Harold Nagase tries to add a day to his Hotwire car rental, but when the vehicle is damaged, his credit card company won’t cover it. Why not?

Question: I recently rented a car from Hotwire for a one-week visit to Kauai, Hawaii. I had to move my flight up by a day, but that created a problem, since Hotwire doesn’t allow changes on its rentals.

Seeing that the car rental agency was Alamo, I decided to rent a car for one day from the same company. I happened to use a different credit card than the one I used to pay for my Hotwire rental.

When I arrived at Alamo, I mentioned my situation to an attendant. She said that she could resolve my dilemma; I would just pay a little more and keep the car that I was to pick up the following day. I was elated! Now I did not have to return the vehicle early.

While I was parked at a shopping mall, someone dented the car. My car insurance covered the damage, leaving me to pay $200 out of pocket. I think my credit card company should cover the cost, but neither it nor Alamo will do anything to resolve this. Can you help me? — Harold Nagase, San Francisco

Answer: Hotwire’s rentals — referred to as “opaque” purchases in the travel industry — can offer a significant discount, but there’s a tradeoff. Your purchase is nonrefundable, and it can’t be changed. You should not visit an opaque site when you want flexibility.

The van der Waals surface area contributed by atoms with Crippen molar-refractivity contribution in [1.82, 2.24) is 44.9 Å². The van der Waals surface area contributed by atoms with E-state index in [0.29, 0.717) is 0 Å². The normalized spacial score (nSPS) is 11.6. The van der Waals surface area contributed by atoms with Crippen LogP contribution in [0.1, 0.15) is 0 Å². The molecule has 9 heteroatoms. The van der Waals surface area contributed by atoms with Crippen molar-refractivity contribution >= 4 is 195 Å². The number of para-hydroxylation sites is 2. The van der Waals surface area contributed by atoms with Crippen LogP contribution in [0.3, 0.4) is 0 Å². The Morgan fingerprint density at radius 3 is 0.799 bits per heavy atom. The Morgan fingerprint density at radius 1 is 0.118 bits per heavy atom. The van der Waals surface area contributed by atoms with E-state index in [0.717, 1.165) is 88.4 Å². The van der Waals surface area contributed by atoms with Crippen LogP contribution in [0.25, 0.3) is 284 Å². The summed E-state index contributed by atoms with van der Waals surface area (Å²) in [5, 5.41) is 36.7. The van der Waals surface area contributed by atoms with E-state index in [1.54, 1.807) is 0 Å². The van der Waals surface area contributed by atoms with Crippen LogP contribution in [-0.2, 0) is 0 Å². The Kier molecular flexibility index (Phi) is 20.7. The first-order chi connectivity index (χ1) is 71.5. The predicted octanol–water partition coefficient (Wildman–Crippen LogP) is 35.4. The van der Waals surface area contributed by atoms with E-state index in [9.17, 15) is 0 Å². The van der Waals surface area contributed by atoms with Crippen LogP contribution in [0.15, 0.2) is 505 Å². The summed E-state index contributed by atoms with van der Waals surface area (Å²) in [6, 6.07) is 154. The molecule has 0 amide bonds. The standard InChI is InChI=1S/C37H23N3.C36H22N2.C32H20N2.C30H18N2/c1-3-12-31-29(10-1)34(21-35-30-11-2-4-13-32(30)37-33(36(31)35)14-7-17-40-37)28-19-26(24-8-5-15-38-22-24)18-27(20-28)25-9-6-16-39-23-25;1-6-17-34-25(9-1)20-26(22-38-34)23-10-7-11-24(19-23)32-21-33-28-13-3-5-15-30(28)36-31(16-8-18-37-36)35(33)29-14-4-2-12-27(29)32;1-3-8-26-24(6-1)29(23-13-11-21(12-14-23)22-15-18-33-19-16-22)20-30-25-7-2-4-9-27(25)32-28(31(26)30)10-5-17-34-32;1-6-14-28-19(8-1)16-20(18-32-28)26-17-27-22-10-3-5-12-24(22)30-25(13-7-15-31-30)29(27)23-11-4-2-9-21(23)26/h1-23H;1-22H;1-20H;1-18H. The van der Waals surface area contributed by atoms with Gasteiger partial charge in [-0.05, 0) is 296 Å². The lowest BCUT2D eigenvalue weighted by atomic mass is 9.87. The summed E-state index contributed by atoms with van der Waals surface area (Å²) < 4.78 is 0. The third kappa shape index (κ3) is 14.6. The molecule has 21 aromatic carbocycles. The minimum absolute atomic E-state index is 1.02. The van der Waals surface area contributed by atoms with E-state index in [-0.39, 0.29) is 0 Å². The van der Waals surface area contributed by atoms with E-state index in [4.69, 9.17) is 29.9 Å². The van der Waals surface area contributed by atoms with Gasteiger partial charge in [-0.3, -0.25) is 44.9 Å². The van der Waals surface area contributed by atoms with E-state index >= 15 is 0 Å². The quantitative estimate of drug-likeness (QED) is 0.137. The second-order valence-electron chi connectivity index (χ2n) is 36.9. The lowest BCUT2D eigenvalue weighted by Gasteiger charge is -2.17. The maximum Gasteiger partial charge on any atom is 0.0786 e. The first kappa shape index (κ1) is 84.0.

It was nice of the Alamo agent to try to fix the rental situation, but in order for your credit card company to cover the car, the entire rental needs to be billed to that card. Only part of your rental was paid for with it, which left you with no coverage.

By the way, I’m pleased that the claim process worked as intended. You appear to have acknowledged the damage to your car, filled out all necessary forms, and were willing to pay for the dents. As someone who deals with hundreds of questionable damage claims, I think that’s encouraging. I’ve seen so many of these claims go wrong, I’ve lost count.

In hindsight, the best way to have avoided this situation would have been for you to use the Hotwire rental as intended. Had you done that, and the car had been damaged, then your credit card company would have covered the repairs. Apart from that, you could have purchased Alamo’s optional insurance policy, but those can be pricey.

I asked Alamo to check its records on your rental. It showed that part of your rental was paid for with one credit card, and the other part was covered by a Hotwire voucher, which was purchased with a different card. Therefore, your credit card insurance claim was unsuccessful. You disagree with that assessment and maintain that the payment method used for your car was an error by Alamo.

“Our local branch office in Hawaii has offered to waive the remaining $200 that Mr. Nagase owes as a matter of customer service and hopes he will return next time he’s in Hawaii,” an Alamo representative said.

Who is ultimately responsible for this mix-up?

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